From the Collaborative Research Unit, Department of Medicine, Cook County Hospital, Chicago, Ill (Dr Schiff), and the College of Pharmacy, University of Illinois at Chicago (Dr Rucker).
Computerized prescribing in the practice of medicine is a change that
is overdue. Virtually all prescriptions in the United States are still handwritten.
Instead, medications should be ordered on a computer interacting with 3 databases;
patient drug history, scientific drug information and guideline reference,
and patient-specific (weight, laboratory) data. Current problems with prescribing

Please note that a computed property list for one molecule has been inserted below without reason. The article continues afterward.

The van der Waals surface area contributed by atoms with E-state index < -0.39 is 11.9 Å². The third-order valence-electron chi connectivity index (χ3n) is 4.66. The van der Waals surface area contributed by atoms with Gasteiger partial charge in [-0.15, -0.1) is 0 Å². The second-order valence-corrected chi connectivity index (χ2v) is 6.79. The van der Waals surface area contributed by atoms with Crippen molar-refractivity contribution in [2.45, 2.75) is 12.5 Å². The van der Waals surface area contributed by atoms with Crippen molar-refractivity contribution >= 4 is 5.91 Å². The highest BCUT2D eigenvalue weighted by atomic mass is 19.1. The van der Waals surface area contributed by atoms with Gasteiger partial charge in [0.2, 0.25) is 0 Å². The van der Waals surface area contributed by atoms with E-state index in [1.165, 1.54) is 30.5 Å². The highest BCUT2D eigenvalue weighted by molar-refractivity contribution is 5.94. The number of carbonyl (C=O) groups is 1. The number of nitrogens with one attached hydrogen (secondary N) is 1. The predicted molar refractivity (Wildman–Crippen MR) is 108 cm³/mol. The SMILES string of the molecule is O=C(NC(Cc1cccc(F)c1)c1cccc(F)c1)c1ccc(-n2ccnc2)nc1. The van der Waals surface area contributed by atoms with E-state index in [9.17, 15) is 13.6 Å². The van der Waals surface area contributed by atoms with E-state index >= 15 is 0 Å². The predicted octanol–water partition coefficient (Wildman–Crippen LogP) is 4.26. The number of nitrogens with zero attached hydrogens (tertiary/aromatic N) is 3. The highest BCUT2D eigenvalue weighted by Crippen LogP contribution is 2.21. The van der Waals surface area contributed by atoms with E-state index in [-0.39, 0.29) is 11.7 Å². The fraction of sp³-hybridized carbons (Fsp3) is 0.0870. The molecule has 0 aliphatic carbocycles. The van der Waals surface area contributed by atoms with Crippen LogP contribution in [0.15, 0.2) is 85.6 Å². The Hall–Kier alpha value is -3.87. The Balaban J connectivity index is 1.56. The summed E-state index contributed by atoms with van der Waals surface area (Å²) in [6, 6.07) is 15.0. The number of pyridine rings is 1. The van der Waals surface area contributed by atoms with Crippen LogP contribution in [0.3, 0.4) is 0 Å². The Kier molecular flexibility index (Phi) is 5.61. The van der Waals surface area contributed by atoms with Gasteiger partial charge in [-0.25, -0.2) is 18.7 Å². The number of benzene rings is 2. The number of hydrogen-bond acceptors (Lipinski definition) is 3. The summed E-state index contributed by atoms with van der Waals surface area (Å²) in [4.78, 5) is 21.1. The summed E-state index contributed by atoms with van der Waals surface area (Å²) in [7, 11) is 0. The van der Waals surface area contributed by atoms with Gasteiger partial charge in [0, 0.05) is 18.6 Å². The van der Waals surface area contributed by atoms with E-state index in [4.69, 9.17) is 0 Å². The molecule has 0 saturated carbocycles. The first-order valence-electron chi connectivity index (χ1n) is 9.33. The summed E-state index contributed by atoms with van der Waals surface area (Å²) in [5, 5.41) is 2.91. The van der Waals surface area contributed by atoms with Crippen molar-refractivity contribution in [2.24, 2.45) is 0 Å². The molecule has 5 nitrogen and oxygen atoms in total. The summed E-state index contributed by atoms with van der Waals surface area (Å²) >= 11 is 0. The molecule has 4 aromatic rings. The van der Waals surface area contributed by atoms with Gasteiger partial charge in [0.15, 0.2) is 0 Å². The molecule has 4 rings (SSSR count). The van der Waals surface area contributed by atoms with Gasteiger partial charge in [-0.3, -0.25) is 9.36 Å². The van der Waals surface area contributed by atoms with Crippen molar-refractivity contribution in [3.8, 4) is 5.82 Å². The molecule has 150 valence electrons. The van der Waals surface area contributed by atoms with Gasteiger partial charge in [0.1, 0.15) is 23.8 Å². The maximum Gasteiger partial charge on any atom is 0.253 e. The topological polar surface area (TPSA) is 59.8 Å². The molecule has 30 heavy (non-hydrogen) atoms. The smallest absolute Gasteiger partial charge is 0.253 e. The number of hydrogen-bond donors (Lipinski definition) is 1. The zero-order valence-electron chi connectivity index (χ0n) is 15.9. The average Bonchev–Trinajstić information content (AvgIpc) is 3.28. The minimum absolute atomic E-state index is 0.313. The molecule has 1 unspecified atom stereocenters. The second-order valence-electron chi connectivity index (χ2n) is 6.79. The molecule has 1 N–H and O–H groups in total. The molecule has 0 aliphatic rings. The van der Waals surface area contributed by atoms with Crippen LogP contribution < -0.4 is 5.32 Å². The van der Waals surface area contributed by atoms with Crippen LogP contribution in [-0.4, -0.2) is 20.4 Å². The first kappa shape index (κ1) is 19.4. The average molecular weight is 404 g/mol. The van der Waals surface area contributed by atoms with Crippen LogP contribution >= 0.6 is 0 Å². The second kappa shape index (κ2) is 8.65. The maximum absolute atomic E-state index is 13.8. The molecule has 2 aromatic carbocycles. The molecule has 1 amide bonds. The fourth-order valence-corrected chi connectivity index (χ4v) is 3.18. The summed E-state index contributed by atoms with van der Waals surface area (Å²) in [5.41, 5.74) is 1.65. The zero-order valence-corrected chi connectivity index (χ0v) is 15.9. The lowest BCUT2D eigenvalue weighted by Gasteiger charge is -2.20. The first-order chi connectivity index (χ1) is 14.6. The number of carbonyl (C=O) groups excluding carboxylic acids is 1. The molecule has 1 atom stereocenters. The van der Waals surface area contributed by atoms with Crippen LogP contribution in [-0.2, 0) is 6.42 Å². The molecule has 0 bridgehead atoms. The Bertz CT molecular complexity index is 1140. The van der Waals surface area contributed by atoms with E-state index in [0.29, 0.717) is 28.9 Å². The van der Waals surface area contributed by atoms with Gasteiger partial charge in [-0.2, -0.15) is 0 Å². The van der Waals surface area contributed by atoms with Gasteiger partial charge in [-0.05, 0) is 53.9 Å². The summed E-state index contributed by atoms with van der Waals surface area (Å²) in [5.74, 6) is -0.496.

on which computerized prescribing could have a positive impact include (1)
drug selection; (2) patient role in pharmacotherapy risk-benefit decision
making; (3) screening for interactions (drug-drug, drug-laboratory, drug-disease);
(4) linkages between laboratory and pharmacy; (5) dosing calculations and
scheduling; (6) coordination between team members, particularly concerning
patient education; (7) monitoring and documenting adverse effects; and (8)
postmarketing surveillance of therapy outcomes. Computerized prescribing is
an important component of clinician order entry. Development of this tool
has been impeded by a number of conceptual, implementation, and policy barriers.
Overcoming these constraints will require clinically and professionally guided
vision and leadership.
Schiff GD, Rucker TD. Computerized PrescribingBuilding the Electronic Infrastructure for Better Medication Usage. JAMA. 1998;279(13):1024-1029. doi:10.1001/jama.279.13.1024